I watched the Olympic opening ceremony sitting on the roof of a narrowboat near King’s Cross. Boat dwellers have had it hard under the Olympic regime, and many of the boats moored opposite us were exiles from the Olympic Park, moved on because they supposedly presented a water-borne security risk. Danny Boyle’s nostalgiafest was projected onto a screen stretched between two trees on the canal bank. I didn’t pay close attention – the trees got in the way, the BBC iPlayer kept cutting out – but cycling, which the British have been expected do well in, seemed to feature heavily. Bradley Wiggins rang a bell; Chris Hoy paraded round waving the Union Flag; hundreds of winged cyclists flapped their way, ET-like, into the evening sky.
Last year the Associated Press revealed that the NYPD, with help from the CIA, had set up an extensive surveillance operation to spy on Muslims both in the city and over the state line in New Jersey. Known informally as the Demographic Unit, it employed a network of undercover officers (a.k.a. ‘rakers’) and informants (‘mosque crawlers’).
On 16 January the new Metropolitan Police Commissioner, Bernard Hogan-Howe, gave a lecture on ‘Total Policing’ at the London School of Economics. By chance, earlier that day, London saw the first directly elected Police Commissioner take up his post (the title will be less confusing in the rest of the country, where they have Chief Constables). Any Londoners worried that they missed the chance to vote for this important figure needn’t be: the job automatically went to Boris Johnson. In light of his other duties as Mayor of London (and columnist for the Telegraph), he’s delegated most of his policing powers to his deputy Kit Malthouse, who as long ago as 2009 said: ‘We have our hands on the tiller.'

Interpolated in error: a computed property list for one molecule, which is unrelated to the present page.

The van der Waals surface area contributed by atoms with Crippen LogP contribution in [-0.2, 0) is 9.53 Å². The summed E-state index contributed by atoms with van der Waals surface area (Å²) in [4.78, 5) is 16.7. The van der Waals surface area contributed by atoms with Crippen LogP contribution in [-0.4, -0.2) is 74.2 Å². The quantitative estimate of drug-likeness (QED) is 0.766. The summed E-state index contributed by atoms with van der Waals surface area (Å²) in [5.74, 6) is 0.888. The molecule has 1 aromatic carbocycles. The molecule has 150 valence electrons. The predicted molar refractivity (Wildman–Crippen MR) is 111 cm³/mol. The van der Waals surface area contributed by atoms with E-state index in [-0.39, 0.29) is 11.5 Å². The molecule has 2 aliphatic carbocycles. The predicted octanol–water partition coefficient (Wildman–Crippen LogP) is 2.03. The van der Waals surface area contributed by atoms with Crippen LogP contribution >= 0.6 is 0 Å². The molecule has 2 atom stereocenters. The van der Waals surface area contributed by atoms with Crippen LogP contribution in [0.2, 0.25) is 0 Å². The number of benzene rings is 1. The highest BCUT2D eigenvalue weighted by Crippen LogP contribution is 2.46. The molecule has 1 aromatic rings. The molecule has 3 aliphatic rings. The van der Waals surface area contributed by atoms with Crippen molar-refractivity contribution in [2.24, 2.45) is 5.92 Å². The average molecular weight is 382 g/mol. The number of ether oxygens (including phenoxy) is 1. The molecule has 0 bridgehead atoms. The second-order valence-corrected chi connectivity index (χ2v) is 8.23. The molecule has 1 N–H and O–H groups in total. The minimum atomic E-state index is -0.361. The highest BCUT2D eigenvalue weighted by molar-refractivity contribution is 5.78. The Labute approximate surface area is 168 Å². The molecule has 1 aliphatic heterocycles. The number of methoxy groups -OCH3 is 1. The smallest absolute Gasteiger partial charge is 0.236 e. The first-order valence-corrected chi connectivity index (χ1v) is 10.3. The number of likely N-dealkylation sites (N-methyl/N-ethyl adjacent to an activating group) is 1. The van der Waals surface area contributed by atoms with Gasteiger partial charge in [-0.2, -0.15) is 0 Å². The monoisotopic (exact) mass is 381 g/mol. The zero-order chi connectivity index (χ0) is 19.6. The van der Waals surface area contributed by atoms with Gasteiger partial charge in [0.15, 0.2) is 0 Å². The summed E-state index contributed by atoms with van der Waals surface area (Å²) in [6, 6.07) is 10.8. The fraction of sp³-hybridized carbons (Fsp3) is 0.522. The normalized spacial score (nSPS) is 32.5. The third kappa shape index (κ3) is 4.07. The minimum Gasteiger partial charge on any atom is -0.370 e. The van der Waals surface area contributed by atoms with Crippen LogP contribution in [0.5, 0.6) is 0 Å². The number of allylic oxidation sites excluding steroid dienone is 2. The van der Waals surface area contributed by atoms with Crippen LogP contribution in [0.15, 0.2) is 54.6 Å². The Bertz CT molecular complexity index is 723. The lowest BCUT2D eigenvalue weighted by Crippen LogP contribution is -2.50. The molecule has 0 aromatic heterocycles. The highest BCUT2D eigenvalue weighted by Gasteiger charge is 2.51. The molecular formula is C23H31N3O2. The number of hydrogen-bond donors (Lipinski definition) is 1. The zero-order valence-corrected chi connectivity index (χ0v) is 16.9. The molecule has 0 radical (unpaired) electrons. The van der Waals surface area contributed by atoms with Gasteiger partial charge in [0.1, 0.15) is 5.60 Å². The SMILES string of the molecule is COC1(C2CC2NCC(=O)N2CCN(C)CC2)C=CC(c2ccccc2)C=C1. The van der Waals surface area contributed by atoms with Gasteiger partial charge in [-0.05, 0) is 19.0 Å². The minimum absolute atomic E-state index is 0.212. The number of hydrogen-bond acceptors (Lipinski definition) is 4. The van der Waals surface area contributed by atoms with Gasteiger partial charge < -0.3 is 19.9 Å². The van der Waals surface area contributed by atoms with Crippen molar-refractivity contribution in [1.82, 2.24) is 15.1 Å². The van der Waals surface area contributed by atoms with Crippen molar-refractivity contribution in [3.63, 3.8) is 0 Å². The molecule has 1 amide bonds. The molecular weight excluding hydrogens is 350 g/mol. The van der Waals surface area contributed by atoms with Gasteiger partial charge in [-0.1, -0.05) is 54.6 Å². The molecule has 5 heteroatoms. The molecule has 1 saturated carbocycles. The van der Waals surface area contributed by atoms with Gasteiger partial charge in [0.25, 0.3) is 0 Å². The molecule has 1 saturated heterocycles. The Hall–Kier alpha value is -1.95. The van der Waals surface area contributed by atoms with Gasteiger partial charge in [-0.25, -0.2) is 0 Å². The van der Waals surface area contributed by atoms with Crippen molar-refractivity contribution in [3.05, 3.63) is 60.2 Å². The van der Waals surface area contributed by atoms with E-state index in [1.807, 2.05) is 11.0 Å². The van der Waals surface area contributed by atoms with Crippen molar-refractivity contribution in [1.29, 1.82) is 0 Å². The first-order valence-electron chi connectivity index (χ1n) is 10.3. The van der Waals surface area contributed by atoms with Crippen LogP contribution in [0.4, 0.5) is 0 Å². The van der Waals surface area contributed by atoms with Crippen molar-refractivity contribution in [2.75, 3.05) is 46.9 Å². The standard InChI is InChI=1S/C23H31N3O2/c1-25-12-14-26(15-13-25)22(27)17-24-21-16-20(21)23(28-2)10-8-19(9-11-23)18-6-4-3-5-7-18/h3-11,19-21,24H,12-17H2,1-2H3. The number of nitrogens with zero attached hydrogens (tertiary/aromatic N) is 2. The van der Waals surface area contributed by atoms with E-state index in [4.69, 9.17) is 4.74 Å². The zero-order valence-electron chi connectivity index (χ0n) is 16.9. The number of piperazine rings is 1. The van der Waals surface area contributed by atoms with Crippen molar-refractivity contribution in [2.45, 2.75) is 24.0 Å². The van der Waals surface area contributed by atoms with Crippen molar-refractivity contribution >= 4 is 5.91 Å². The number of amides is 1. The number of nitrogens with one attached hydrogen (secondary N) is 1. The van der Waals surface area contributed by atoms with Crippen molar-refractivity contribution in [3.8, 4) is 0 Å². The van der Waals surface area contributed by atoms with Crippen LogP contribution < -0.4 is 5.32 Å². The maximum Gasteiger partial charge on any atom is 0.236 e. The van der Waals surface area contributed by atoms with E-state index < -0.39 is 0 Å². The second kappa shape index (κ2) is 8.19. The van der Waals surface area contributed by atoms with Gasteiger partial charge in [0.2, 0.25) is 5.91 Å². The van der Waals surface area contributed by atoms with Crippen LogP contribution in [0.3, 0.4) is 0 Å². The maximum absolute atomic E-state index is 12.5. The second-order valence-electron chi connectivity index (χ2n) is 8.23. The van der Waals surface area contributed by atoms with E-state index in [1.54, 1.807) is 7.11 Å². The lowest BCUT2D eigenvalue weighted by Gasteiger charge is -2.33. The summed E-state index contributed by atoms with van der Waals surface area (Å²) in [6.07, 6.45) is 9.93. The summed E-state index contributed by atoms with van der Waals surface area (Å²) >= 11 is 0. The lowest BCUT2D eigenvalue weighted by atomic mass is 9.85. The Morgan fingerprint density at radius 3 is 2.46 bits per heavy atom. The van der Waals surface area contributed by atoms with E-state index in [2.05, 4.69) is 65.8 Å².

Worried about security in London tomorrow? Maybe you should be. A month ago Lynne Owens, an assistant commissioner of the Metropolitan Police, had this to say to the Commons Home Affairs Committee, which was hearing evidence on the policing of the TUC march: we will be preparing to police any protests on the day of the royal wedding very robustly, but what we should remember is it is a different sort of event.
On the train to Rome the other afternoon, three bored young policemen were roaming the corridors. Maybe they'd been on since Trieste and were going all the way to Naples: who knows. In the compartment next to mine a young black woman, travelling by herself, was talking on her phone. One of the policemen stopped outside the door to her compartment and asked her to be quiet. She ended the call. The other two officers swaggered along to join their friend. The three of them stood in the corridor, in silence, staring at her. I thought I should go out and ask them what was going on, maybe tell them I was an English journalist, possibly one who was writing an article about racism, or about sexual harassment... Or maybe I should I just go and sit in her compartment.
The Orwell Prize committee this year introduced a new prize for political blogging. It has been won by an anonymous 'English detective' who calls himself 'NightJack'. His posts are a mixture of general comment and diary accounts of apparently typical days in the lives of English policemen. They are vigorously written and sometimes perfectly reasonable. NightJack regrets that the police today are kitted out as imperial stormtroopers, he has little nostalgia for the old canteen culture, he laments the mass of paperwork that has been foisted on the police (like everyone else in the public sector) and fairly argues that if plea-bargaining is to become entrenched it ought to be formalised. Thereafter, however, reasonableness ends.